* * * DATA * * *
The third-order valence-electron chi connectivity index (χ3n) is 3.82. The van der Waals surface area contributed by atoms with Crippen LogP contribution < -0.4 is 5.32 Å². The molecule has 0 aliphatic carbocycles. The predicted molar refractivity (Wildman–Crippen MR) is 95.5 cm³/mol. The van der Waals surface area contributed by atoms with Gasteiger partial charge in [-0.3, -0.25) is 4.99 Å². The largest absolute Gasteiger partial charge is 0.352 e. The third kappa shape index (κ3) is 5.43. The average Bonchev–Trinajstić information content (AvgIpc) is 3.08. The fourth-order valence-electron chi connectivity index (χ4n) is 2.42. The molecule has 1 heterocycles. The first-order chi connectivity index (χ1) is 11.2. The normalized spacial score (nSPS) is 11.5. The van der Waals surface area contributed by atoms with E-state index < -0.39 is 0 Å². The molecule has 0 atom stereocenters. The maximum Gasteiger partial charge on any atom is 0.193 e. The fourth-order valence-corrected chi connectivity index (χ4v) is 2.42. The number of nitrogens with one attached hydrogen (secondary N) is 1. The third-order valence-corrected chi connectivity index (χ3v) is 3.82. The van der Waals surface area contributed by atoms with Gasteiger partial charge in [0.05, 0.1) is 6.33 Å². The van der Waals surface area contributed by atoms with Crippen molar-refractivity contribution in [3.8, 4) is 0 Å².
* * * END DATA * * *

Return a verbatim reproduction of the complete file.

The third-order valence-electron chi connectivity index (χ3n) is 3.82. The van der Waals surface area contributed by atoms with Crippen LogP contribution < -0.4 is 5.32 Å². The molecule has 0 aliphatic carbocycles. The predicted molar refractivity (Wildman–Crippen MR) is 95.5 cm³/mol. The van der Waals surface area contributed by atoms with Gasteiger partial charge in [-0.3, -0.25) is 4.99 Å². The largest absolute Gasteiger partial charge is 0.352 e. The third kappa shape index (κ3) is 5.43. The average Bonchev–Trinajstić information content (AvgIpc) is 3.08. The fourth-order valence-electron chi connectivity index (χ4n) is 2.42. The molecule has 1 heterocycles. The first-order chi connectivity index (χ1) is 11.2. The normalized spacial score (nSPS) is 11.5. The van der Waals surface area contributed by atoms with E-state index < -0.39 is 0 Å². The molecule has 0 atom stereocenters. The maximum Gasteiger partial charge on any atom is 0.193 e. The fourth-order valence-corrected chi connectivity index (χ4v) is 2.42. The number of nitrogens with one attached hydrogen (secondary N) is 1. The third-order valence-corrected chi connectivity index (χ3v) is 3.82. The van der Waals surface area contributed by atoms with Gasteiger partial charge in [0.05, 0.1) is 6.33 Å². The van der Waals surface area contributed by atoms with Crippen molar-refractivity contribution in [3.8, 4) is 0 Å².